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  Sound Design for the Theatre
Interpretation, Research, Composition, and Execution

by Michael Rasbury, Assistant Professor of Sound Design
Department of Drama, University of Virginia
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“A sound designer’s work is often so subtle that it can be difficult to notice it at all, let alone articulate why it’s exceptional. That’s a cruel paradox of sound design: when the work is good, people tend to accept it as a natural part of a production. It’s only when something fails — a microphone shorts out, a speaker whines with feedback — that audiences are guaranteed to notice”
Blankenship, Mark. "Making Noise Behind The Scenes."
The New York Times - Breaking News, World News & Multimedia. 1 June 2008. 20 July 2009

Definition of Sound Design for the Theatre
The sound designer is a collaborative and conceptual artist that exploits the expressive possibility of sound by employing a synthesis of sound and music proficiency with technology to enhance a theatrical performance. Sound occurs ephemerally in the air and exists in time. It cannot be studied visually for an extended period of time (without recording equipment) in the way costumes, set pieces, or even lighting can. Sound is also difficult to describe in objective ways.

The sound designer is responsible for all dramatic, aesthetic, and practical aspects of sound and music for a given theatrical production. In particular, the sound designer should be concerned with audibility of all aural elements, proper motivation of sound elements; incidental and integral music, live vocal alteration and replacement. The sound designer blends aspects of each of these categories to impact the mood of a production. Sound designers must be skilled researchers and must possess abilities in a range of subjects including play script analysis, composition of soundscapes and musical pieces, sound equipment specifications and installation, physics of sound, and expertise in sound related media. The sound designer must direct all of these components to best serve the script’s theme and production style determined by the greater collaboration of other visual designers and director. Every aspect of the sound design is planned, composed, installed, and operated to support the greater collaboration of theatrical artists.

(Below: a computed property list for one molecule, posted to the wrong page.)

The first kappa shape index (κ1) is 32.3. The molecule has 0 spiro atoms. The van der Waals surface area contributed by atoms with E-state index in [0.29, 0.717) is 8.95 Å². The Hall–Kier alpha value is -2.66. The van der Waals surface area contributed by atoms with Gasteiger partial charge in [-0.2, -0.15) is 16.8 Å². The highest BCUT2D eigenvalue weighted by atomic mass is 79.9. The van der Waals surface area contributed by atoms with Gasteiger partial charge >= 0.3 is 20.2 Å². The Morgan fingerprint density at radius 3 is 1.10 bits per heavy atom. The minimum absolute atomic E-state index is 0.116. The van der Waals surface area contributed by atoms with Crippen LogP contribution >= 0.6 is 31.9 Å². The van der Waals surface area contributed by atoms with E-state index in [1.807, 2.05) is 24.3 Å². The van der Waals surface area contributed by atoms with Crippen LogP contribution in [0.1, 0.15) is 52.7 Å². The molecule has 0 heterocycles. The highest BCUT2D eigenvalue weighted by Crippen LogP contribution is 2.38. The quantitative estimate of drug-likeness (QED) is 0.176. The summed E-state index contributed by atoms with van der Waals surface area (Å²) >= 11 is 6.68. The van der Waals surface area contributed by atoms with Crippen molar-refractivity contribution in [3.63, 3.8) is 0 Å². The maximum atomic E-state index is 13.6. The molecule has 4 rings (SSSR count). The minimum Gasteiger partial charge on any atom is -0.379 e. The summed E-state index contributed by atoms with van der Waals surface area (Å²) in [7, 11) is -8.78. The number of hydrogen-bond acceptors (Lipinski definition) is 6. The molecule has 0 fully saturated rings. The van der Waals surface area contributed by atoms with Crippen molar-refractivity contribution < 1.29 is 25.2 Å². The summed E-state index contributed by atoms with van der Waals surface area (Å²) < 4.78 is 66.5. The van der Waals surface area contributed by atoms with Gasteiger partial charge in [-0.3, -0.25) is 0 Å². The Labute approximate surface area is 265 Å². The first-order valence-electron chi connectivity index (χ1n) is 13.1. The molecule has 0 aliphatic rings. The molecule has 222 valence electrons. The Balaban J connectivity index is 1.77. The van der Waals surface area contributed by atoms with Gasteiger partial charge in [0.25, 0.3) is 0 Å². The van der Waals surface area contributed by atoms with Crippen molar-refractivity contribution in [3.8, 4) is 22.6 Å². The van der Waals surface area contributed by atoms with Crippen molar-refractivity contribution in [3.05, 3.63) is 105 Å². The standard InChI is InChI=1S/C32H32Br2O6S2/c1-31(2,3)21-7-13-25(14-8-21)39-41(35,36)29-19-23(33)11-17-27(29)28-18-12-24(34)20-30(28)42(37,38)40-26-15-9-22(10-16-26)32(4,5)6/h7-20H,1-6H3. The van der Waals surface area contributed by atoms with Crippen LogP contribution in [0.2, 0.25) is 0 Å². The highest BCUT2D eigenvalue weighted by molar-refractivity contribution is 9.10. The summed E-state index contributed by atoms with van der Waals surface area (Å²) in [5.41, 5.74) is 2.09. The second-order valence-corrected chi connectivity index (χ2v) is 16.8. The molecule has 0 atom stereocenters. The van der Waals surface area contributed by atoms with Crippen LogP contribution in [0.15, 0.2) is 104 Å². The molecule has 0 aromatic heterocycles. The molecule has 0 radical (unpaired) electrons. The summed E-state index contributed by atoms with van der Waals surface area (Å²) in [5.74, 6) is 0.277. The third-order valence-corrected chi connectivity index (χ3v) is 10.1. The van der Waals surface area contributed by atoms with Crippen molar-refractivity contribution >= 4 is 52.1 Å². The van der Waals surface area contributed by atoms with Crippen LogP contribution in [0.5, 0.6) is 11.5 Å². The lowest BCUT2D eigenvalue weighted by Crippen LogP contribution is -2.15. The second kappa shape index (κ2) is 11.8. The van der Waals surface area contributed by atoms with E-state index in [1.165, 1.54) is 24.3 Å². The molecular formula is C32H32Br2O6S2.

Sound designers are informed by similar base methods customized using their individual strengths in varying corollary disciplines. The process of designing with sound usually begins with the interpretation of the script and is informed by the work of the multidisciplinary team of collaborative theatrical artists.

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